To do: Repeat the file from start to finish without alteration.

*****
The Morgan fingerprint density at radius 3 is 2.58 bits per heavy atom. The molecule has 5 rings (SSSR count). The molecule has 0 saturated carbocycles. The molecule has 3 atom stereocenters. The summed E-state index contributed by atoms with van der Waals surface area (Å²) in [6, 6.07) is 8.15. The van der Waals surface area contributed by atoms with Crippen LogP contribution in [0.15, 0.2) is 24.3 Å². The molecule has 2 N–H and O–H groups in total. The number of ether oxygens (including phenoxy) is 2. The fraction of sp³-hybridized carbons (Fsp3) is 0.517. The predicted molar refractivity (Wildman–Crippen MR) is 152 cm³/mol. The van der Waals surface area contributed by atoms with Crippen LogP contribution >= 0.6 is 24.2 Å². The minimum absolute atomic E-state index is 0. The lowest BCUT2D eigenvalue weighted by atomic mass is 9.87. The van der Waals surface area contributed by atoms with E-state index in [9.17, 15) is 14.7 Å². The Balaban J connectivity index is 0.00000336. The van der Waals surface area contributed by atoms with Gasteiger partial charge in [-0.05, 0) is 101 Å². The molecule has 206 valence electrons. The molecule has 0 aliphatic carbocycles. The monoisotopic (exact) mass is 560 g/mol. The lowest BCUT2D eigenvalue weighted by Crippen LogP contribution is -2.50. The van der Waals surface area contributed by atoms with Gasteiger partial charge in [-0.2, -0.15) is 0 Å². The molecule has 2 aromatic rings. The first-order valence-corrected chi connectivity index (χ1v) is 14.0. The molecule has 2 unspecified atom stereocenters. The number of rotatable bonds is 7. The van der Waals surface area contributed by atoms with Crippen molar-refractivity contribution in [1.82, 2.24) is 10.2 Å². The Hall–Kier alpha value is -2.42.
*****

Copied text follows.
The Morgan fingerprint density at radius 3 is 2.58 bits per heavy atom. The molecule has 5 rings (SSSR count). The molecule has 0 saturated carbocycles. The molecule has 3 atom stereocenters. The summed E-state index contributed by atoms with van der Waals surface area (Å²) in [6, 6.07) is 8.15. The van der Waals surface area contributed by atoms with Crippen LogP contribution in [0.15, 0.2) is 24.3 Å². The molecule has 2 N–H and O–H groups in total. The number of ether oxygens (including phenoxy) is 2. The fraction of sp³-hybridized carbons (Fsp3) is 0.517. The predicted molar refractivity (Wildman–Crippen MR) is 152 cm³/mol. The van der Waals surface area contributed by atoms with Crippen LogP contribution >= 0.6 is 24.2 Å². The minimum absolute atomic E-state index is 0. The lowest BCUT2D eigenvalue weighted by atomic mass is 9.87. The van der Waals surface area contributed by atoms with E-state index in [9.17, 15) is 14.7 Å². The Balaban J connectivity index is 0.00000336. The van der Waals surface area contributed by atoms with Gasteiger partial charge in [-0.05, 0) is 101 Å². The molecule has 206 valence electrons. The molecule has 0 aliphatic carbocycles. The monoisotopic (exact) mass is 560 g/mol. The lowest BCUT2D eigenvalue weighted by Crippen LogP contribution is -2.50. The van der Waals surface area contributed by atoms with Gasteiger partial charge in [-0.2, -0.15) is 0 Å². The molecule has 2 aromatic rings. The first-order valence-corrected chi connectivity index (χ1v) is 14.0. The molecule has 2 unspecified atom stereocenters. The number of rotatable bonds is 7. The van der Waals surface area contributed by atoms with Crippen molar-refractivity contribution in [1.82, 2.24) is 10.2 Å². The Hall–Kier alpha value is -2.42.